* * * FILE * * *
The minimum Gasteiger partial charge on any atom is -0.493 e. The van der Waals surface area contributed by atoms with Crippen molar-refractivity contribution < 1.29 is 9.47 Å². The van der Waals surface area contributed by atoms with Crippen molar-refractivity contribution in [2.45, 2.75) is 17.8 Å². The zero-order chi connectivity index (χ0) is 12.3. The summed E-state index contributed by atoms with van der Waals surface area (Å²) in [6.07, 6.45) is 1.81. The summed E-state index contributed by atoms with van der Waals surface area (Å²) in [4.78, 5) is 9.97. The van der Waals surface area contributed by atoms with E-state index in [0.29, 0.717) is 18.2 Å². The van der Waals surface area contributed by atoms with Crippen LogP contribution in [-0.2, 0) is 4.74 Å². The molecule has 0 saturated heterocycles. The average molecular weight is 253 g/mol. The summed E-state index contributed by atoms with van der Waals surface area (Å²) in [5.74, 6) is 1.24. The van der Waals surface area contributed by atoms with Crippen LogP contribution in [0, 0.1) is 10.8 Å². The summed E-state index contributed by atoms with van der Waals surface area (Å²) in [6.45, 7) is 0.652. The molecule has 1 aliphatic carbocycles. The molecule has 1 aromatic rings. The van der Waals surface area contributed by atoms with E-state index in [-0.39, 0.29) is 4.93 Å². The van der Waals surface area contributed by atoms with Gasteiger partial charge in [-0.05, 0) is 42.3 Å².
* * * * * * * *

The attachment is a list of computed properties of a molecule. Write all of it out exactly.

The minimum Gasteiger partial charge on any atom is -0.493 e. The van der Waals surface area contributed by atoms with Crippen molar-refractivity contribution < 1.29 is 9.47 Å². The van der Waals surface area contributed by atoms with Crippen molar-refractivity contribution in [2.45, 2.75) is 17.8 Å². The zero-order chi connectivity index (χ0) is 12.3. The summed E-state index contributed by atoms with van der Waals surface area (Å²) in [6.07, 6.45) is 1.81. The summed E-state index contributed by atoms with van der Waals surface area (Å²) in [4.78, 5) is 9.97. The van der Waals surface area contributed by atoms with E-state index in [0.29, 0.717) is 18.2 Å². The van der Waals surface area contributed by atoms with Crippen LogP contribution in [-0.2, 0) is 4.74 Å². The molecule has 0 saturated heterocycles. The average molecular weight is 253 g/mol. The summed E-state index contributed by atoms with van der Waals surface area (Å²) in [5.74, 6) is 1.24. The van der Waals surface area contributed by atoms with Crippen LogP contribution in [0, 0.1) is 10.8 Å². The summed E-state index contributed by atoms with van der Waals surface area (Å²) in [6.45, 7) is 0.652. The molecule has 1 aliphatic carbocycles. The molecule has 1 aromatic rings. The van der Waals surface area contributed by atoms with E-state index in [-0.39, 0.29) is 4.93 Å². The van der Waals surface area contributed by atoms with Gasteiger partial charge in [-0.05, 0) is 42.3 Å².